Just a couple weeks after we started dating, he broached the subject with a text message: “I can’t wait to see you…I had a rough day. big fight with my ex/coworker. I was upset all day.” This was the very first he had mentioned her, and I thought it was inappropriate but he was trying to express affection, so I ignored it. Soon after he started explicitly comparing me to her really often and drunkenly told me that I had “stiff competition” from her. Now and then when the subject of exes came up in conversation in a group of people, he would say that she had made him come alive, that she taught him how to feel emotions, she opened his eyes and changed his life, etc. I think that’s the kind of puppy love stuff that people say while they’re in a relationship, but not 7 years afterwards. Certainly not in front of their current significant other. On the other hand, their relationship was a rocky one, so whenever he was gaslighting me (another issue we had) he would compare me to her and say, “Don’t cause drama. That’s the kind of thing Steph would do. I thought you were better than that. We don’t need drama.” She was simultaneously an angel whose example I could never live up to, and the epitome of a terrible girlfriend. Another red flag was that during their relationship they did a shit ton of drugs together, and I’m not comfortable with the amount of drugs he uses now. Last summer she sold him a bunch of LSD which he later pressured me into taking, and I worry that his nostalgia for her overlaps with his nostalgia for his crackhead phase.

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Dear Captain Awkward:

It’s been an interesting week for me. First, I found out that my abusive ex-boyfriend has gotten his new girlfriend pregnant. (Unrelated to the question, but adding to the weirdness: I’m a massage therapist, and she got scheduled with me for a pregnancy massage, I mean, wtf? I did not end up massaging her, but only because I happened to ask a coworker to take the massage.) This threw me for a loop – since I found out, I have been thinking about him a lot more, remembering the relationship, having weird dreams about him/the situation, and generally kind of being triggered? I’m frustrated. The relationship ended over 3 years ago, and the only contact I have with him is when I occasionally Facebook stalk him to see if I can find something to be superior about (mature, I know). I don’t want to think about him anymore, I don’t quite know why I still even care, and I REALLY don’t know why knowing that his girlfriend is pregnant is causing a resurfacing of the crazy.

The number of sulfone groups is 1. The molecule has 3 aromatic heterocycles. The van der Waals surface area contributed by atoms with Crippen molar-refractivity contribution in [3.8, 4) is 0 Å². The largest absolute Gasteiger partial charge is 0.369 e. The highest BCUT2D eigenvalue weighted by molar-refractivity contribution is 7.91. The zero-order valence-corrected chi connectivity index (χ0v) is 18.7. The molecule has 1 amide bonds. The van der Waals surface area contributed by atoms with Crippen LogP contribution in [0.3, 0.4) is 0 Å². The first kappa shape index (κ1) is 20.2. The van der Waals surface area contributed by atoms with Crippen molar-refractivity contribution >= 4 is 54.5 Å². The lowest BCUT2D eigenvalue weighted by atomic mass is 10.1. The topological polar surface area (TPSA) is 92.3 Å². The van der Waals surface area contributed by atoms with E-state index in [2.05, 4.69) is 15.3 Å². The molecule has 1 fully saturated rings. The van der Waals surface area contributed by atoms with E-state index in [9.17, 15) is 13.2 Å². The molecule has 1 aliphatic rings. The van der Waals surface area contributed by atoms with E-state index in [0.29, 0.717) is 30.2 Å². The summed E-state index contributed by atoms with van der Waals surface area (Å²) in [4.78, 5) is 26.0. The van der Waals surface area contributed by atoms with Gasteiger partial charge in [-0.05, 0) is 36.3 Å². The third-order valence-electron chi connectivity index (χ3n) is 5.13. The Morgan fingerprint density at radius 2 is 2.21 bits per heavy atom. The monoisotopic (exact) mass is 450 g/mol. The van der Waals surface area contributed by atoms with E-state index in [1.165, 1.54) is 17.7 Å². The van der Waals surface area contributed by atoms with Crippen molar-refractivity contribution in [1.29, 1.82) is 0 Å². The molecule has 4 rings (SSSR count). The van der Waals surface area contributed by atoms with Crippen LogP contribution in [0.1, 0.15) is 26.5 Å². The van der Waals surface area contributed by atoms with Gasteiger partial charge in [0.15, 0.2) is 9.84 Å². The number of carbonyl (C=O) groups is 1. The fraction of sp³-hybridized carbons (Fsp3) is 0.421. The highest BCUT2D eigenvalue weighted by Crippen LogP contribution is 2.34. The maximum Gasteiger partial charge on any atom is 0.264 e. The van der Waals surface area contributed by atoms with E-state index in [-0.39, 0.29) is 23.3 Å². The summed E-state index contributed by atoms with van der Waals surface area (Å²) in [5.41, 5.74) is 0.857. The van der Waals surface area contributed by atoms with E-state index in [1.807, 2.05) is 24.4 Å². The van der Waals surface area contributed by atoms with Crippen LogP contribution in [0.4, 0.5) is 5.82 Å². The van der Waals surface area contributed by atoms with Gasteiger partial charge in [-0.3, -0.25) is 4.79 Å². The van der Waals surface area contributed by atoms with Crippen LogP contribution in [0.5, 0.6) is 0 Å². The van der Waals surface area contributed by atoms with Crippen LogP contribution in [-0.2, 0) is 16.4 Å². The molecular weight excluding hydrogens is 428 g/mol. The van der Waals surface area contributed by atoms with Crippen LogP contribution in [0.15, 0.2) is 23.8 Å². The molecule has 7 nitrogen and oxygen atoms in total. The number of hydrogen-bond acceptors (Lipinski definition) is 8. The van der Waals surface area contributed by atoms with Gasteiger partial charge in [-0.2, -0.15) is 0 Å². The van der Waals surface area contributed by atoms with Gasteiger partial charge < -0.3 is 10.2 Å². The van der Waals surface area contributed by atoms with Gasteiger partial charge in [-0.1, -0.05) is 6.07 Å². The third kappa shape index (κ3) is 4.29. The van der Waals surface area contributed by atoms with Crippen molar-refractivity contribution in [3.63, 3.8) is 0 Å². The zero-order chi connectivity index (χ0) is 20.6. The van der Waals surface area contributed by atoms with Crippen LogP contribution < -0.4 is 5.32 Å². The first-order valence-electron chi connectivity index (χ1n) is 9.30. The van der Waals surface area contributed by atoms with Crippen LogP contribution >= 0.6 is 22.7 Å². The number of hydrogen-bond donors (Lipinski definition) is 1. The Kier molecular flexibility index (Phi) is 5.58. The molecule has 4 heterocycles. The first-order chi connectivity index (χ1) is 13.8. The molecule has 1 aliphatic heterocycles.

Secondly. I’ve been in a relationship now for about 2 years with a sweet and gentle man who has made it his business to make me as happy as I can possibly be. He’s kind and sweet and blah blah blah I don’t want to gross you all out – you get the picture. Over the course of our relationship, we’ve discovered that neither one of us is all that sexually possessive, and so our agreement has been that if we find someone we really want to have sex with, we can go ahead and do it. However, until yesterday, I thought neither one of us had really taken advantage of it – I’ve done a bit of online flirting with his knowledge and approval, but nothing physical. And then yesterday happened.